Wednesday, November 09, 2005
The Arcade Fire
In the past, I had been aware of a lot of beauty in the world. I am a sucker for sunsets, sappy movies make me cry and most young children are just too cute. Yet nothing can compare to these like an amazing musical concoction. A blend of the senses, sending me on a journey of sound and wonder.
A stew with all the right ingredients.
There aren't many albums that have moved me in the way that these albums have:
*Radiohead - OK Computer, The Bends
*Eels - Daisies of the Galaxy, Souljacker
*The Clash - London Calling
*Led Zeppelin - II, Zoso
*Pink Floyd - The Wall, Wish You Were Here
*The Beatles - Revolver, Abbey Road
*Sweetheart Tripwire - Holiday's Over
And more recently, Death Cab For Cutie's transatlanticism. These are all albums that have opened my ears to new sounds, opened my eyes to new bands and opened my heart to some amazing music.
But I am always searching for something new. I found that on Friday.
Andrew Aschenbrenner had told me about The Arcade Fire a few months ago and I decided I'd wait to listen because if I listen I have to purchase. I have no self control.
So I listened on Friday at Barnes and Noble. And I purchased on Friday at Barnes and Noble.
Now, beauty is a very relative thing and relatively speaking, some of you will not find this album beautiful. For starters, the title is Funeral and was named that because of all of the family members that died during the years up to the making of the album. Quite a name for a debut album.
Husband and wife team Win Butler and Régine Chassagne lead the eleven person ensemble (15 on "Wake Up"). This ensemble is responsible for over 20 different instruments and many string arrangements. Each track has strings flowing all over and words spilling out like a melodic waterfall.
Four of the first five tracks on the album have to do with a non-specific neighborhood, showing how important family and community is for the band. "Neighborhood #1 (Tunnels)" is a beautifully orchestrated opener, beginning with piano and guitar. Win sings of a man whose parents weep in the next room while he "digs a tunnel" from his window to his lovers window. They dream of living a life in the center of town, growing old and trying to remember their past lives.
"Neighborhood #2 (Laika)" screams of middle-class alienation, possibly exuding from Win's own upbringing in Montreal. The urban tension can be felt in the screeching violins and driving bass line.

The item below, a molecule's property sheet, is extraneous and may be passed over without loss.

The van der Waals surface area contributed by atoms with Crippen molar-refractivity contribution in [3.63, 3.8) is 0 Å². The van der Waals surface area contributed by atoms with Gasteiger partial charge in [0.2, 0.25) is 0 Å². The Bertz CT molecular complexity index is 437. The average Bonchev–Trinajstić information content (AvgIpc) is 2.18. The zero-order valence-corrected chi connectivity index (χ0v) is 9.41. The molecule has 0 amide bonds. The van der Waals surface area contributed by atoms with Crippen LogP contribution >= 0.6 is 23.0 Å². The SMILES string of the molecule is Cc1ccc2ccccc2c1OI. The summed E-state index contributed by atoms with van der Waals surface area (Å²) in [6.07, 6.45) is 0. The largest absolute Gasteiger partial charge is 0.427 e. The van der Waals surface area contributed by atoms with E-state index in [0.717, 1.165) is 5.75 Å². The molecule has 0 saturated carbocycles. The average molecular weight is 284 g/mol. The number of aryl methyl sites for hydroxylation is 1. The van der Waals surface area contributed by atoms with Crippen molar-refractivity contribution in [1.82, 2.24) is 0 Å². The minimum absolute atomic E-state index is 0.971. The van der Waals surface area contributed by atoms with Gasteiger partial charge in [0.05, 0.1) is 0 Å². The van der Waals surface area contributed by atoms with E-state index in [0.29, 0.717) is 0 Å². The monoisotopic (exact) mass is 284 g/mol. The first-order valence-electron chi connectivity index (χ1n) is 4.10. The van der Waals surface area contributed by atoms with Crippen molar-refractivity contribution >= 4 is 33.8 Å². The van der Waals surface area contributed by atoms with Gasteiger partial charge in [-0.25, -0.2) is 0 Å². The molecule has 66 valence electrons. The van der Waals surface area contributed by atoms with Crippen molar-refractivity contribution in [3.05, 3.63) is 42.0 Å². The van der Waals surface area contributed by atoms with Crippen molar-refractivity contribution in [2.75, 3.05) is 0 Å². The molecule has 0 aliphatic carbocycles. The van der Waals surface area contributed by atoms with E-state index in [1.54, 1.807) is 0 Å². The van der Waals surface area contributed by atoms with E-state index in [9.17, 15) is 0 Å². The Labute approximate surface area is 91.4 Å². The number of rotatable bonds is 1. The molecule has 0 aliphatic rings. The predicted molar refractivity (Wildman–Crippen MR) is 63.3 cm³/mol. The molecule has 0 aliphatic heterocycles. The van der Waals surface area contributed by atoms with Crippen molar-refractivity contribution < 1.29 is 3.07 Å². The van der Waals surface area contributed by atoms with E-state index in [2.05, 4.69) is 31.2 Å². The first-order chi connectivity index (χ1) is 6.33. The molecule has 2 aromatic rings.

The wonderfully simple "Une Annee Sans Lumiere" is just awesome. Nuf' said.
"Neighborhood #3 (Power Out)" is the rocking powerhouse centerpiece of the album. A driving force from beginning to end, it does not let up. It starts in a creepy sort of 'New Order minus the electronics' way and turns into a poppy driving force with intense lyrical phrasing and emotional uprising (And the power's out in the heart of man/ Take it from your heart/ Put it in your hand).
The beautiful "Neighborhood #4 (7 Kettles)" is just that: Beautiful. Soft acoustic guitar and soothing strings in the background make me put this track on repeat. It is about time and how it keeps moving on... (They say a watched pot won’t ever boil/ well I closed my eyes and nothin’ changed/ just some water getting hotter in the flames).
"Crown of Love" is a depressed lover pleading for forgiveness from the love of his life. He bellows (The pains of love, and they keep growin’/ in my heart there’s flowers growin’on the grave of our old love/ since you gave me a straight answer). The strings keep a slow steady beat until near the end of the song when everything moves into near double time and rocks even harder, taking you along for the ride.
"Wake Up" is a great rock tune with guitar distorted the way God wanted it to be. Also each of the 15 people who collaborated on this track singing in chorus adds a great effect.
"Haiti" is a lighter song with soft driving drums, piano and electric guitar. Régine sings of her family from Haiti, singing eerily violent vocals (Guns can't kill what soldiers can't see) and making it clear that her family escaped Haiti during a dangerous time in Haiti's history (In the forest we are hiding/ unmarked graves where flowers grow/ Hear the soldiers angry yelling/ in the river we will go).
The newest single from the album, "Rebellion (Lies)" is a great poppy anthem that shows Butler's intense appeal for realizing that mortality is inevitable (People say that you’ll die/ faster than without water/ but we know it’s just a lie/ scare your son, scare your daughter). The song also has a powerful refrain with (Every time you close your eyes/ Lies, Lies!) with various band members belting out "Lies, Lies!"
The final track and greatest way to end an album since Radiohead's Street Spirit (Fade Out) is definitely the wondrously light and hushed "In the Backseat". Régine sings of sitting in the backseat of a car (I like the peace in the backseat/ I don’t have to drive/ I don’t have to speak/ I can watch the country side/ and I can fall asleep). She also confronts her fear of driving with (I’ve been learning to drive/ My whole life).
The album ends with an incredibly slow fade of strings flowing together and very slowly becoming softer until the silence leads you to realize that the album's over and you are back in the real world, not in a neighborhood, running from soldiers in Haiti or in the backseat of a car. You're safe.
On a scale of 1-10, 1 being Yourself or Someone Like You and 10 being OK Computer, this album earned The Bends
Honestly, pick this album up today.